Tuesday, March 11, 2014
By Avery Yale Kamila
I'm walking down Congress Street in Portland when the cries start. It's my 5-month-old son, and he's hungry.
Look for this logo in public spaces that welcome breastfeeding moms.
I could just plop myself down in Monument Square, hike up my shirt and give him the food he needs. But I hesitate. I survey the crowd: Teens lounging on the monument, office workers hurrying through, scruffy folks lingering by the hot dog cart, a preacher shouting Biblical verses at the other end of the square.
I chicken out.
Instead I head across the street to the public library, hurry into the children's section and settle myself in one of the window seats. It's clean, comfortable and exudes a welcoming vibe, but I feel like I've let myself down.
Before my son was born, I was sure I'd be a bold breastfeeder proudly nursing my baby whenever and wherever the need arose. What I've discovered is more complicated.
I have no problem breastfeeding in private homes or in certain public spaces, such as in restaurants, along the Portland Trails system or at the Portland Museum of Art. But the real test comes when I'm in a highly visible location, like a grocery store, an outdoor festival or Monument Square. This is where I want to publicly walk the talk by feeding my baby the ultimate health food, yet too much modesty makes me hesitate.
Turns out, I'm not alone.
"I'm always paying attention -- am I seeing moms nursing in public?" said Zoe Miller with the Communities Promoting Health Coalition, which helped launch the aptly named Whenever, Wherever breastfeeding campaign in Greater Portland last summer with other Healthy Maine Partnership organizations. "I'm not seeing it that much. You still see a lot of bottle feeding and sometimes you can tell it's pumped breast milk."
And this lack of exposure to breastfeeding -- even when the babies are drinking breast milk from a bottle -- is a problem for our society. It means the brave mothers who do boldly breastfeed wherever they go stand out and catch our attention. If everyone was doing it, hardly anyone would take notice and, so the thinking goes, more mothers would feel comfortable nursing their babies wherever and whenever the need arose.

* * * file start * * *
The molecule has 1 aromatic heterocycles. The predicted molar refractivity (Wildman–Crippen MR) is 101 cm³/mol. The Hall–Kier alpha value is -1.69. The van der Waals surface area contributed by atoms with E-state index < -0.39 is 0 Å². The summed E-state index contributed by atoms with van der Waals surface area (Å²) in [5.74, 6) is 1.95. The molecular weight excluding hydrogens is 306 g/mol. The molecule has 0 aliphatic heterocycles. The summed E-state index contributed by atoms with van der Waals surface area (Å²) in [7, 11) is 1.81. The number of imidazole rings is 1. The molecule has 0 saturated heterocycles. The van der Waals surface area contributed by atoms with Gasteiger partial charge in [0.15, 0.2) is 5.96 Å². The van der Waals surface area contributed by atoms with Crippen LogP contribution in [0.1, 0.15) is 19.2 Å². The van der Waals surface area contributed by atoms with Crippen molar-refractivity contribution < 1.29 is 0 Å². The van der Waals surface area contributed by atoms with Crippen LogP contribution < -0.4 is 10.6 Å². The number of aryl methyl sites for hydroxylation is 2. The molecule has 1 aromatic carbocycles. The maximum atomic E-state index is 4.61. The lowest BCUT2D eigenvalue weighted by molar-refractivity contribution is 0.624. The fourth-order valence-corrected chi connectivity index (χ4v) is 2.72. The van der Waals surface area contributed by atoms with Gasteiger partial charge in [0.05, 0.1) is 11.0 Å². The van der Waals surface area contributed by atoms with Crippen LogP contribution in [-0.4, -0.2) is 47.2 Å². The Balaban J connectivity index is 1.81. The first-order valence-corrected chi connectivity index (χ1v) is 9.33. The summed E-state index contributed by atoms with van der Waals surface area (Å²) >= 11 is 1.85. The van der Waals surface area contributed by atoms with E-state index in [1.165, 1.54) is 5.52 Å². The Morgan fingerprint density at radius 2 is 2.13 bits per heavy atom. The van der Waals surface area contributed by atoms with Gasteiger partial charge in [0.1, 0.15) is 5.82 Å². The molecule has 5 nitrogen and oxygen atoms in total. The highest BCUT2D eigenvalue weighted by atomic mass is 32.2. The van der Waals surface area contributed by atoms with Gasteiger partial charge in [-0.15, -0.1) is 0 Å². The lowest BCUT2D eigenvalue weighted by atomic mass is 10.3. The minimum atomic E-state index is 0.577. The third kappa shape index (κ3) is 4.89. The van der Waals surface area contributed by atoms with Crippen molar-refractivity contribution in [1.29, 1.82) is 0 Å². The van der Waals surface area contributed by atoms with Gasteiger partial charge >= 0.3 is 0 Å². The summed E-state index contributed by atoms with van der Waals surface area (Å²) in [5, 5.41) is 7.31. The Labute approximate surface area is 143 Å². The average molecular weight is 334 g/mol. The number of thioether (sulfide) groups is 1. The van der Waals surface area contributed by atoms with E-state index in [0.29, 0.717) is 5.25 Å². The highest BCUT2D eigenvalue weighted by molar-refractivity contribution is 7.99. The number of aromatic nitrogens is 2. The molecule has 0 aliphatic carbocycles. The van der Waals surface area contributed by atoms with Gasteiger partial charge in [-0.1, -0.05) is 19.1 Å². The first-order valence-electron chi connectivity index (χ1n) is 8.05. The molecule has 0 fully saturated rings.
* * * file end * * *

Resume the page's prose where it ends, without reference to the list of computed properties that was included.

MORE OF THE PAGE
"Until we start seeing it more and until kids grow up seeing breastfeeding, we haven't made that leap," Miller said.
Miller points out what every breastfeeding mom knows -- despite all the baby blankets and chic cover-ups: "There are moments when you're nursing your child when someone may catch a glimpse of your breast."
Or your nipple.
And this is both what can make nursing mothers and those around us uncomfortable.
Intellectually, I know that breasts were made for feeding babies. But I grew up in America and was bombarded since an early age with the message that breasts are highly sexual parts, especially those pesky nipples.
Unfortunately, this is bad news for all of us.
On this final day of World Breastfeeding Week, it's time we as Americans resolve to mature beyond these junior high notions. If more moms don't feel comfortable breastfeeding and therefore give it up and switch to formula, we'll continue to waste money and imperil our health.
Study after study has shown breastfeeding improves the health of both mother and child and saves taxpayers and those paying insurance premiums boatloads of cash.
The U.S. Department of Agriculture estimates we would save $3.6 billion a year in healthcare costs if more mothers breastfed their babies from birth and stuck with it longer. Since the USDA's estimate is more than a decade old, these potential savings have no doubt risen even higher.
(Continued on page 2)